Attorney General Dave Yost: “Among the things we note in the complaint are Norfolk and Southern’s escalating accident rate. It’s up 80% over 10 years. And that’s a concerning number. At least 20 Norfolk and Southern derailments since 2015 have included chemical spills.”
Meta, the parent company of Facebook and Instagram, is laying off 10,000 employees and imposing a hiring freeze on another 5,000 open positions. This comes less than six months after the social media giant cut 11,000 jobs last November. Another wave of layoffs and restructuring at Meta is also expected in April.
In a victory for Uber and Lyft, a California court has upheld Proposition 22, allowing the companies to keep classifying ride-hail and delivery drivers as independent contractors rather than as employees, depriving them of basic wage and labor protections. David Huerta, president of SEIU California, said in a statement, “When gig companies can spend over $200 million to pass a law that violates our state’s constitution instead of investing in workers, it’s clear that California needs better safeguards for our democracy.” The ruling is expected to be appealed at the California Supreme Court.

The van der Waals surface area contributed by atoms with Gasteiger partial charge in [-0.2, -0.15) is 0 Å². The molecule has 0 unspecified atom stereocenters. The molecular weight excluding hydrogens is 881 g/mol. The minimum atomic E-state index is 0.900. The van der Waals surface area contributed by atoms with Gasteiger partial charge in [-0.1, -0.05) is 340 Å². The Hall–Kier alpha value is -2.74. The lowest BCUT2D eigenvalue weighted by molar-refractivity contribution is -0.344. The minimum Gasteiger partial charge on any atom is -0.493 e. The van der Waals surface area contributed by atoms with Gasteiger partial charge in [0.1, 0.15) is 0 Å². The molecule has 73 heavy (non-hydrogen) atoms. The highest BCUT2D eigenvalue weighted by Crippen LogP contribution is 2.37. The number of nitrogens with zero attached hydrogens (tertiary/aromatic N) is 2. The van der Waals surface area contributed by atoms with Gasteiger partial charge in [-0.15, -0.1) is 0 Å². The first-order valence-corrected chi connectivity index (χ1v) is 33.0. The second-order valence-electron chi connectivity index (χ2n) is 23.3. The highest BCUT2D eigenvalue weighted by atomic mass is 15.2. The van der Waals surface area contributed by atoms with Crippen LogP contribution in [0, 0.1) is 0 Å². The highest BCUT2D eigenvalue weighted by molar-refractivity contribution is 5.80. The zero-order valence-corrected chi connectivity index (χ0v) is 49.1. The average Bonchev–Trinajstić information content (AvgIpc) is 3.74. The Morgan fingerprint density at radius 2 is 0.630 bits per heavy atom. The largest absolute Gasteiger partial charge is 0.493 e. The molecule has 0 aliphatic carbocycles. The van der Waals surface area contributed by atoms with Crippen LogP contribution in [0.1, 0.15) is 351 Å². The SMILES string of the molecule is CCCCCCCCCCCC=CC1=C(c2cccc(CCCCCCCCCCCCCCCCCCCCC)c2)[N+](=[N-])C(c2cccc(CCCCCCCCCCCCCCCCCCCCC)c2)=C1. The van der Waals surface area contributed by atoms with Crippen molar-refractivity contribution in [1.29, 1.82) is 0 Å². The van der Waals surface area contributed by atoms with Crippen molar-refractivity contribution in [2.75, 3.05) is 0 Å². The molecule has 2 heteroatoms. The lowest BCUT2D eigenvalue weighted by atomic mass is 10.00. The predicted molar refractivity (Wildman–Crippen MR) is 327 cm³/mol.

Pioneering former congressmember and feminist Patricia Schroeder has died at the age of 82. Schroeder was elected as the first woman to represent Colorado in the U.S. House in 1973 and served for nearly a quarter of a century. She championed women and workers’ rights, access to healthcare and environmental protections. She led the fight to pass the 1993 Family and Medical Leave Act, which guarantees workers up to 12 weeks of unpaid leave.
As the first woman on the Armed Services Committee, Schroeder called for arms control and reduced military spending. She faced unrelenting misogyny throughout her career but used her public platform to call it out and encourage other women to run for office. This is Pat Schroeder speaking on the House floor in 1992 in favor of the passage of the Freedom of Choice Act, which would have codified Roe v. Wade.
Rep. Patricia Schroeder: “Especially as we are looking more and more towards national healthcare, we cannot have a national healthcare that does not recognize women equally; otherwise, we’ll be forcing all women into secondary-class citizens. And I certainly hope that the right-to-choose bill gets a majority of this body, we pass it out of here, and we say to America’s women, indeed, they are going to be treated equally.”
That was former Colorado Congressmember Patricia Schroeder, who died Monday at the age of 82.